Cuisine Glossary

You have reached our International Cuisines and information on all aspects of a countries cuisine.
We will try to explain the culture, significant influences, climate, and other factors that have come together to create a distinct style. For example: Spanish, Mexican or Japanese.


Chinese Cuisine

Cuisine of the day Chinese cuisine is a fascinating mix of diversity and simplicity, combining a few basic cooking styles with a willingness to experiment with whatever ingredients are available, whether these are native to the area or introduced by a foreign culture. Westerners have long appreciated Cantonese cuisine, with its subtle seasonings, abundance of seafood, vegetable, and rice dishes, and use of exotic ingredients such as shark's fin. However, China has at least four distinct regional cuisines, each one reflecting differences in geography, climate, and historical influences. Szechwan cooks got their first taste of spicy foods from Buddhist missionaries traveling along the Silk Route. Isolated from the rest of China by mountain ranges, they proceeded to independently develop the incendiary cuisine for which Szechwan is now famous. Commonly used ingredients such as Szechwan peppercorns and chilies add spicy heat to dishes. Garlic and scallions (green onions) are frequently used in northern dishes. Instead of rice, northerners favor wheat-based foods such as noodles and dumplings, since wheat is easier to grow in the colder northern climate. In eastern China, Shanghai residents have perfected the art of red cooking, where meat is cooked in dark soy sauce until the meat absorbs all the liquid and takes on a reddish color.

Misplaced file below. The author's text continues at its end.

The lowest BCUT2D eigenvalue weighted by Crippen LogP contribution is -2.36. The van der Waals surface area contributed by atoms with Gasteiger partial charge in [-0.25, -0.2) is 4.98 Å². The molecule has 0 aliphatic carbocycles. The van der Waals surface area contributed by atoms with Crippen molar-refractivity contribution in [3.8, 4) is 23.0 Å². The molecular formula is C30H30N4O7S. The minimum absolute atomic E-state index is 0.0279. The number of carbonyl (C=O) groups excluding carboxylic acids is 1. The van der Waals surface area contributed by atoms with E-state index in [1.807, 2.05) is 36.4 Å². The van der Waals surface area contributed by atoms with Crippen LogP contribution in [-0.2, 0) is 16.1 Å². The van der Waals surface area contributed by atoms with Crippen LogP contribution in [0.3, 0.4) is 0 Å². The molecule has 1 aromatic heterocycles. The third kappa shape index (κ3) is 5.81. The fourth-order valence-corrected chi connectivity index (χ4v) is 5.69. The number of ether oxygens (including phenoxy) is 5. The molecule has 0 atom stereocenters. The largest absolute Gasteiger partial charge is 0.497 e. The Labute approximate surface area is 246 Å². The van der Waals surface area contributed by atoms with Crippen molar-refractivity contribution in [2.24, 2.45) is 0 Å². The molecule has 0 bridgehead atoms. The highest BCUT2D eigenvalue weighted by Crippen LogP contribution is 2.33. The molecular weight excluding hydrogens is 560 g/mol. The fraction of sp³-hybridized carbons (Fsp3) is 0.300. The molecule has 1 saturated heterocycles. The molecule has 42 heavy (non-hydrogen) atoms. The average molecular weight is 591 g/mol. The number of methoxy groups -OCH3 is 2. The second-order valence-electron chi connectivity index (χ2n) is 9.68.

Source: HungryMonster Writers